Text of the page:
Cornerhouse, Ikon Gallery

Publications on Latin American history, politics and culture as well as exhibitions of Latin American art have contributed to a false image of cultural coherence corresponding to this geographical designation. Latin American literature and art have come to signify “Latinness”—the fantastic, erotic, and epic. The result is that even cultural mélange and hybridity seem to testify to a homogeneous cultural and social experience overriding linguistic, historical, national, ethnic and other differences. The problem of defining a “Latin American identity” centers on questions of who does the defining, and in whose interest. The differences between this notion and what may at first look like comparable designations such as European, have also generated debate.

Curated by the British art critic and writer Guy Brett, the exhibition “Transcontinental: Nine Latin American Artists,” included work by six Brazilian, one Argentinean and two Chilean artists. Shown simultaneously in two venues, the selection emphasizes the diversity of approaches to questions of cultural identity that depend on a shared history of colonialism but cannot be reduced to that history. The fallacy of cultural coherence is thematized in the work of Juan Davila, who was born in Chile and now lives in Australia. His paintings are based on a complex strategy of appropriation that not only allows him to invert ironically the plethora of artistic styles that have come to signify post-Modern pluralism, but also to relate apparently unconnected narratives in order to draw attention to their underlying congruence with respect to economic dependencies or constructions of sexuality and race. Works by other artists in the show are less obviously political. Waltercio Caldas’ abstract objects function as a catalyst for considering perceptual relationships in the institutional context of the gallery. This is most successfully achieved in Mirror with Light, 1974, (reconstructed 1990) where a little red lamp protrudes from a large framed mirror violating the image of the spectator’s reflection on this otherwise seamless surface. The illusory nature of clearly defined and separate spaces also informs the installation Cinza, 1984–86, (which in Portuguese means both ash and gray) by Cildo Meireles. Unlike his better known piece Massäo/Missöes (How to Build Cathedrals), 1987, also in the exhibition, Cinza is not immediately metaphorical. Two interiors constructed from aluminum frames and canvas appear as symmetrical inversions of each other, one black, its floor covered with coal, the other with chalk on walls and floor. The piece demands an audience who, walking inside and around the cubicles, leaves a trail of mingling coal and chalk dust that transforms the neat symmetry into a dispersed “grey area” of participation and interaction.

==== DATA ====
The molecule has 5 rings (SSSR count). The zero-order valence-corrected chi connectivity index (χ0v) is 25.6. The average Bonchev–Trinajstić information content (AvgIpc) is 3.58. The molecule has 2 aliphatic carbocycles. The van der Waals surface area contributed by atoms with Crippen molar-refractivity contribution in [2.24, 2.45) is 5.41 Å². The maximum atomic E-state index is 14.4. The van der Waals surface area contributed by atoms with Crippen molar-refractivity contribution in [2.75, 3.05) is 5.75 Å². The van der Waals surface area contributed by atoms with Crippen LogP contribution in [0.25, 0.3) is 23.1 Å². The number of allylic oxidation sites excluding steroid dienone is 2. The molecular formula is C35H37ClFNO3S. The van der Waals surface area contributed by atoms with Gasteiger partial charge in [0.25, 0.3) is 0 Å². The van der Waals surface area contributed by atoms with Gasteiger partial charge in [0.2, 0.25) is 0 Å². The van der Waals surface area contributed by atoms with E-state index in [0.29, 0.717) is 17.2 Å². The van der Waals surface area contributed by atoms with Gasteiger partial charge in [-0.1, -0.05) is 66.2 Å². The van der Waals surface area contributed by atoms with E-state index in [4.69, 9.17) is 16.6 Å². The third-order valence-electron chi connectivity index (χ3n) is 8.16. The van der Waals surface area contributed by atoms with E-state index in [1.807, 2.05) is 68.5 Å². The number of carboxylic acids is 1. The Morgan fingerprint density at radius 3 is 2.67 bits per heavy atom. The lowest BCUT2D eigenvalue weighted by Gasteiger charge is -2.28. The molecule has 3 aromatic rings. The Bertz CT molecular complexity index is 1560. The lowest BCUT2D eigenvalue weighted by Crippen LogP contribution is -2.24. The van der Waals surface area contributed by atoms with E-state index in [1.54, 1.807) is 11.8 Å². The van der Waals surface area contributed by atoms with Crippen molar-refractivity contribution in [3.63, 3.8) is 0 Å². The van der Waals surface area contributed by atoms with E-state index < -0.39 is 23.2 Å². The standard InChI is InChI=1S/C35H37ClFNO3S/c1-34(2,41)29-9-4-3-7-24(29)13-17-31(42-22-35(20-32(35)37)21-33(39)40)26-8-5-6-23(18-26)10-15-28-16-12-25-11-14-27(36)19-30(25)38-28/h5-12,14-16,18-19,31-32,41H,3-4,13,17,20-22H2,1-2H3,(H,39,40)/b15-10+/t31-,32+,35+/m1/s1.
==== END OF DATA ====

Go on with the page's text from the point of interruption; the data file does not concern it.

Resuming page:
Jac Leirner, one of two women artists in the show, uses bank notes in a number of pieces assembled under the title Os Cem (The one hundreds, 1986). Making reference to the rampant inflation in Brazil, these works also draw attention to the unofficial inscriptions—names, graffiti, pornography, slogans—which enter the official system of exchange. Relationships between the global and the local are also at issue in Eugenio Dittborn’s “Airmail Paintings,” 1988–89, and again, in a different way, in the collaborative work of Roberto Evangelista and Regina Vater which deals with the Amazon forest.

What emerges most powerfully from this exhibition and the accompanying catalogue is a range of visually sophisticated work that addresses social and political realities as integral to art practice. “Latin American” here comes to signify a poignant yet undogmatic criticality that is rarely encountered.

Desa Phillipi